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  24. I confirm that a class 1 laser cannot deliver more than 0.39mW into a 7mm diameter pupil at 7cm from the laser source (ANSIZ136/IEC60825). This is not, by far, the case with Kinect. So probably that Kinect doesn't use a laser source but a high power IR LED. Anyway it is not recommend to stare a 60mW IR source (coherent or not) at short distance.

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  25. I did the same with a my handycam as seen in the video and i really don t know it is save to see hours and hours in this laser light, because when you look throu the camera you cant see anything else then a bright light

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  26. Hi, I came accross your website as I was looking for a technical description of the Kinect.. I find it very interesting because I am doing some research on Avatars, and how we could use them to create 'signing avatars' that could interpret into BSL (British Sign Language) rather than having real-life interpreters all the time.
    There have been comments that the Kinect Avatars are actually half a second behind real-life movement, does this affect game-play? Just how much detail can be obtained with the Kinect and could this software be adapted to have short recordings of different signs and then stored into a dictionary to be called by voice-activation?
    Sorry, a million questions at once but this might be a revolutionary technical find that could change so many peoples lifes! :)

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  27. The delay is mostly caused by the processing software. The hardware is perfectly capable of realtime work. The processing power of the computer

    Your application is tricky because in the default setting it the kinect doesn't register fingers. It is perfectly capable of doing so from close range but the software doesn't support it. The good news is that you can write your own software using OpenNI and soon using the Microsoft SDK. It's certainly possible to do what you want and the kinect is perfect for it but it won't be easy.

    If you have any more question I'd be happy to answer them

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  28. Thank you for replying :) Made my day!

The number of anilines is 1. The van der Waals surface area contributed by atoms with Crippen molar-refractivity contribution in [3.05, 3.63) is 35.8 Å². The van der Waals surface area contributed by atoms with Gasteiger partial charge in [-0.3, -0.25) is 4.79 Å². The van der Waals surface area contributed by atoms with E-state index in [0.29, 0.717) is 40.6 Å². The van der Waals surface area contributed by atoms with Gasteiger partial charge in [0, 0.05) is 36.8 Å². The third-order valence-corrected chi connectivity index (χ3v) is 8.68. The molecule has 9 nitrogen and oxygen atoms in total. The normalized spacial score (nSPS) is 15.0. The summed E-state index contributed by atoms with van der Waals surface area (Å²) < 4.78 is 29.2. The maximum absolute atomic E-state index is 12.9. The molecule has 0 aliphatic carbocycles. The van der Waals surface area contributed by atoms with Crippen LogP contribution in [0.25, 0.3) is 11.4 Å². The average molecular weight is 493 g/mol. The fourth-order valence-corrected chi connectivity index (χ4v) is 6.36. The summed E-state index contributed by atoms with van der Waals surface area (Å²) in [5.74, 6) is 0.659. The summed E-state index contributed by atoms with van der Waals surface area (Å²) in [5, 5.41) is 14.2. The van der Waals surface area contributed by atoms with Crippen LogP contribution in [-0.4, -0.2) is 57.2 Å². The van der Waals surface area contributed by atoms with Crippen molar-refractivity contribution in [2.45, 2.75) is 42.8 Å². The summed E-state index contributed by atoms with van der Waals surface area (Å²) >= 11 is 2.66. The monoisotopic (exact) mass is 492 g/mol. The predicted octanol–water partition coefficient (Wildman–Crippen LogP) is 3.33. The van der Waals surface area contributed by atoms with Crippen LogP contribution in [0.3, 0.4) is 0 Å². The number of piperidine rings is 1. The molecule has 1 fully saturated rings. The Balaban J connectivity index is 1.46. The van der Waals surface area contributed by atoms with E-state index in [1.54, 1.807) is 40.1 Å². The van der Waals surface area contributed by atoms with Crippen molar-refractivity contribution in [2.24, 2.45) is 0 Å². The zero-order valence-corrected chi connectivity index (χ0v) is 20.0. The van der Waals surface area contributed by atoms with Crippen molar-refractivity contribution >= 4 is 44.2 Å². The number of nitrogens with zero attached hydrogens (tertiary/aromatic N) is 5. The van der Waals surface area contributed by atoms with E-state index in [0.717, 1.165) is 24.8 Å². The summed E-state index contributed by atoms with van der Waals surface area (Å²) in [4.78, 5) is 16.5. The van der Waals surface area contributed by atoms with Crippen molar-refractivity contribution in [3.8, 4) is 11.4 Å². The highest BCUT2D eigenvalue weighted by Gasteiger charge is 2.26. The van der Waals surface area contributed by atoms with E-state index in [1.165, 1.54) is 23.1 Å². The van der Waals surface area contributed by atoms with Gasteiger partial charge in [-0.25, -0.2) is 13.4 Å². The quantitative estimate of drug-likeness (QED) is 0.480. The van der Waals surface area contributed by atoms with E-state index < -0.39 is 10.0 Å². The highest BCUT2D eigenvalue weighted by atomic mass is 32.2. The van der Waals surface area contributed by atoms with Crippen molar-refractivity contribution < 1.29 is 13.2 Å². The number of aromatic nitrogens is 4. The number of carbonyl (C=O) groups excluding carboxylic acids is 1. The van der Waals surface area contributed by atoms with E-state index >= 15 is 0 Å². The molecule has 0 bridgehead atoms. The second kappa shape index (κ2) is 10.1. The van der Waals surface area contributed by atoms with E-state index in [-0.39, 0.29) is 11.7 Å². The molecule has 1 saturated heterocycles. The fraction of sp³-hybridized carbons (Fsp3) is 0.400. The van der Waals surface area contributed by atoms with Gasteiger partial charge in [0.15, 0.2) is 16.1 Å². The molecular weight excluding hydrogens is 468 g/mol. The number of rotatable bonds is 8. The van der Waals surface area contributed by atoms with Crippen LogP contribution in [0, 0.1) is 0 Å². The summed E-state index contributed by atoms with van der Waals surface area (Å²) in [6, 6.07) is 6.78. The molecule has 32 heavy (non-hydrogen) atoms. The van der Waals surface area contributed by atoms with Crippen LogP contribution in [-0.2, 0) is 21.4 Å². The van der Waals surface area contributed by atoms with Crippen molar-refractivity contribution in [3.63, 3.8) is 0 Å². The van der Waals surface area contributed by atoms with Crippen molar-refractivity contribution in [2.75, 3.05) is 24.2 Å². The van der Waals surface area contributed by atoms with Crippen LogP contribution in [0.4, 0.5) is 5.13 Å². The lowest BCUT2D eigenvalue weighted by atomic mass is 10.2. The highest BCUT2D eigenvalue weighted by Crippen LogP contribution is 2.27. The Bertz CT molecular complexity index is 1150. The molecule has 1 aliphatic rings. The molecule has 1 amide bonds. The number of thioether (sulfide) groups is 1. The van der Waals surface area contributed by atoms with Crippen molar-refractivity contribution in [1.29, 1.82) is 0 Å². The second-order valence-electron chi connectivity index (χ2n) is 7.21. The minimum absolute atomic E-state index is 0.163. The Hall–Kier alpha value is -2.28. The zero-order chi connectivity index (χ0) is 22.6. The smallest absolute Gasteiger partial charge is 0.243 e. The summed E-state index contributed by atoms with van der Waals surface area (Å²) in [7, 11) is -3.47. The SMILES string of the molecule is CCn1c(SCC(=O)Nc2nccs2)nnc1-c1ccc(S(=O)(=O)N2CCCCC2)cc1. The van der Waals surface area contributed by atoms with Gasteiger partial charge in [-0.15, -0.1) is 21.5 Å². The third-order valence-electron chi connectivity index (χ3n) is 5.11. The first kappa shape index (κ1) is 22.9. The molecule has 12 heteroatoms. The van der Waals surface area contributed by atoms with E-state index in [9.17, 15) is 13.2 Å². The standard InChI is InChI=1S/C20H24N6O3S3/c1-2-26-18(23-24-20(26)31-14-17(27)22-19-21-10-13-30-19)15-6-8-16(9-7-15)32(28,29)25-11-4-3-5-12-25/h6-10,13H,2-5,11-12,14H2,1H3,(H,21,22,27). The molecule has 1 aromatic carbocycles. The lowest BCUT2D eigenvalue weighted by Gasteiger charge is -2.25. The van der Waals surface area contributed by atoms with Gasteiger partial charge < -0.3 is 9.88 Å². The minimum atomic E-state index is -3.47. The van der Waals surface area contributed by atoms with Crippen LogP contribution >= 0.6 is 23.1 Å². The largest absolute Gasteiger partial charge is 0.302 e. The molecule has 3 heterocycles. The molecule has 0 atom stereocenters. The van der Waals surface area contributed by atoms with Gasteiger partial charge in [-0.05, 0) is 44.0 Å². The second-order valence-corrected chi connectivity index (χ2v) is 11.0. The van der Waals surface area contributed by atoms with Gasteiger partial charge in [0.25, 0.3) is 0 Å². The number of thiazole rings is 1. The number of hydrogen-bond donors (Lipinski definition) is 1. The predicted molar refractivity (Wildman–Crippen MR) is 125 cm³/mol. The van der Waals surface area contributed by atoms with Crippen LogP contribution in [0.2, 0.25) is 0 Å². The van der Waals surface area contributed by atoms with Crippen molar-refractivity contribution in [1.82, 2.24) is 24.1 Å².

Yes, I was thinking the finger recognition didn't really work.. I take it, it also doesn't really notice facial expressions?
    I was also looking into the PS3 Move, I don't know how much you know about that.. would that be better for finger/facial expressions? (don't worry if you don't know the answer to that!!)
    :)

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  29. The PS3 move wouldn't work AT ALL. All the Move does is track the remote through the room. No other 3D data is processed.

    For facial expressions you could process the video information from the Kinect. It's doable with OpenCV but not easy.

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  30. Thank you so much for explaining how kinect actually works. This is a pretty good article until you start talking about personal holodecks, the tone changes to a salesman after that point. "The Kinect has given computers more than eyes, it’s given them vision." LOL..if you were a computer vision guy you wouldn't say that.

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  31. I wrok with computer vision and I think he's right.

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  32. for getting multiple angles, why double up the entire system? what about just using a second IR camera to decode the one dot-field, from a different vantage point? I.e., there'd still be a single unique dot field, you'd just pull the same distance-inference trick with the video stream from the new, 2nd IR cam.

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  33. haha...I liked your last comment about the living room video console mostly it brings to attention the following notion:

    It took entertainment to bring a novel technology that has so many other applications to actually come to fruition.

    Though I think the Kinect is awesome and I am using it to build a robot, but I think its a little bit evident of human nature where our priorities are.